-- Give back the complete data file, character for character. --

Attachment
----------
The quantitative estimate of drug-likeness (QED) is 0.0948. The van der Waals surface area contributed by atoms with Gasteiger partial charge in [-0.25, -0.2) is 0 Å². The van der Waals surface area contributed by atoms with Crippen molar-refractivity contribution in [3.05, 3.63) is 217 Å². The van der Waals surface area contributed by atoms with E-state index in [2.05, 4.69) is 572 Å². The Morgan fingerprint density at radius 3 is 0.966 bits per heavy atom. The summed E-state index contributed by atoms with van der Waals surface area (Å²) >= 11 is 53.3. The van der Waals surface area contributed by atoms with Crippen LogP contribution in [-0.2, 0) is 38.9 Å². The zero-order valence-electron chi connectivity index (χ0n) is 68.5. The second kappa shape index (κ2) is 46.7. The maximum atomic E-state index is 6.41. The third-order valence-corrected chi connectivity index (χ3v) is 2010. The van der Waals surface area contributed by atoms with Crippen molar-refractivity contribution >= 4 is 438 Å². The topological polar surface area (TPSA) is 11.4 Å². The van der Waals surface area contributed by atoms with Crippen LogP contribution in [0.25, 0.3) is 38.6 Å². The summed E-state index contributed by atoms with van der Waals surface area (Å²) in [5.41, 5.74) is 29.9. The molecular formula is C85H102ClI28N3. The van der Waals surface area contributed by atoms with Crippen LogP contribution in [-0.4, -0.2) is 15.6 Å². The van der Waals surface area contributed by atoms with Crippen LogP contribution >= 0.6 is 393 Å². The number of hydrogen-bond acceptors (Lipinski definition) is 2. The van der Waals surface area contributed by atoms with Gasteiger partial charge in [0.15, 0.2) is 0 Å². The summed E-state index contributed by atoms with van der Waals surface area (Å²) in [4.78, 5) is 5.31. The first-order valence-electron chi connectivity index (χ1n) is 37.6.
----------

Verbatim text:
The quantitative estimate of drug-likeness (QED) is 0.0948. The van der Waals surface area contributed by atoms with Gasteiger partial charge in [-0.25, -0.2) is 0 Å². The van der Waals surface area contributed by atoms with Crippen molar-refractivity contribution in [3.05, 3.63) is 217 Å². The van der Waals surface area contributed by atoms with E-state index in [2.05, 4.69) is 572 Å². The Morgan fingerprint density at radius 3 is 0.966 bits per heavy atom. The summed E-state index contributed by atoms with van der Waals surface area (Å²) >= 11 is 53.3. The van der Waals surface area contributed by atoms with Crippen LogP contribution in [-0.2, 0) is 38.9 Å². The zero-order valence-electron chi connectivity index (χ0n) is 68.5. The second kappa shape index (κ2) is 46.7. The maximum atomic E-state index is 6.41. The third-order valence-corrected chi connectivity index (χ3v) is 2010. The van der Waals surface area contributed by atoms with Crippen molar-refractivity contribution >= 4 is 438 Å². The topological polar surface area (TPSA) is 11.4 Å². The van der Waals surface area contributed by atoms with Crippen LogP contribution in [0.25, 0.3) is 38.6 Å². The summed E-state index contributed by atoms with van der Waals surface area (Å²) in [5.41, 5.74) is 29.9. The molecular formula is C85H102ClI28N3. The van der Waals surface area contributed by atoms with Crippen LogP contribution in [-0.4, -0.2) is 15.6 Å². The van der Waals surface area contributed by atoms with Crippen LogP contribution >= 0.6 is 393 Å². The number of hydrogen-bond acceptors (Lipinski definition) is 2. The van der Waals surface area contributed by atoms with Gasteiger partial charge in [0.15, 0.2) is 0 Å². The summed E-state index contributed by atoms with van der Waals surface area (Å²) in [4.78, 5) is 5.31. The first-order valence-electron chi connectivity index (χ1n) is 37.6.